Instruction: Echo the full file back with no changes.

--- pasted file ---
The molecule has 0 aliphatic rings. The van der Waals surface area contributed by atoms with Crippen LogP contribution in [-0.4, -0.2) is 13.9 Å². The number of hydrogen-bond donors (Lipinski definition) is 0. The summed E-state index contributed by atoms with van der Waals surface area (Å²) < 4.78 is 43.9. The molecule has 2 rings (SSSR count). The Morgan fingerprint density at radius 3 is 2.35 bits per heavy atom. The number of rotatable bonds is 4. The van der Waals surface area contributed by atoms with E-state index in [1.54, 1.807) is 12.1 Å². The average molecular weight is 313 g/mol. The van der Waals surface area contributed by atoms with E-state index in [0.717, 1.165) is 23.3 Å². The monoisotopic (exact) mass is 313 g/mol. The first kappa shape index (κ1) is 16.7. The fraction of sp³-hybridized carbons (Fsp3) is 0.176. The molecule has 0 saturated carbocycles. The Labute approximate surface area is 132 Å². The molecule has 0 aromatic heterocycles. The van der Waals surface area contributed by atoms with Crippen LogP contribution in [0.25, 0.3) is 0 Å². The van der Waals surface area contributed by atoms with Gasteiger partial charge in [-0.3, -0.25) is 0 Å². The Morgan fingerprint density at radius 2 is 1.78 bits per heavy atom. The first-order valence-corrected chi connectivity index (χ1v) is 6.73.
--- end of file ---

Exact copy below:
The molecule has 0 aliphatic rings. The van der Waals surface area contributed by atoms with Crippen LogP contribution in [-0.4, -0.2) is 13.9 Å². The number of hydrogen-bond donors (Lipinski definition) is 0. The summed E-state index contributed by atoms with van der Waals surface area (Å²) < 4.78 is 43.9. The molecule has 2 rings (SSSR count). The Morgan fingerprint density at radius 3 is 2.35 bits per heavy atom. The number of rotatable bonds is 4. The van der Waals surface area contributed by atoms with E-state index in [1.54, 1.807) is 12.1 Å². The average molecular weight is 313 g/mol. The van der Waals surface area contributed by atoms with E-state index in [0.717, 1.165) is 23.3 Å². The monoisotopic (exact) mass is 313 g/mol. The first kappa shape index (κ1) is 16.7. The fraction of sp³-hybridized carbons (Fsp3) is 0.176. The molecule has 0 saturated carbocycles. The Labute approximate surface area is 132 Å². The molecule has 0 aromatic heterocycles. The van der Waals surface area contributed by atoms with Crippen LogP contribution in [0.25, 0.3) is 0 Å². The van der Waals surface area contributed by atoms with Gasteiger partial charge in [-0.3, -0.25) is 0 Å². The Morgan fingerprint density at radius 2 is 1.78 bits per heavy atom. The first-order valence-corrected chi connectivity index (χ1v) is 6.73.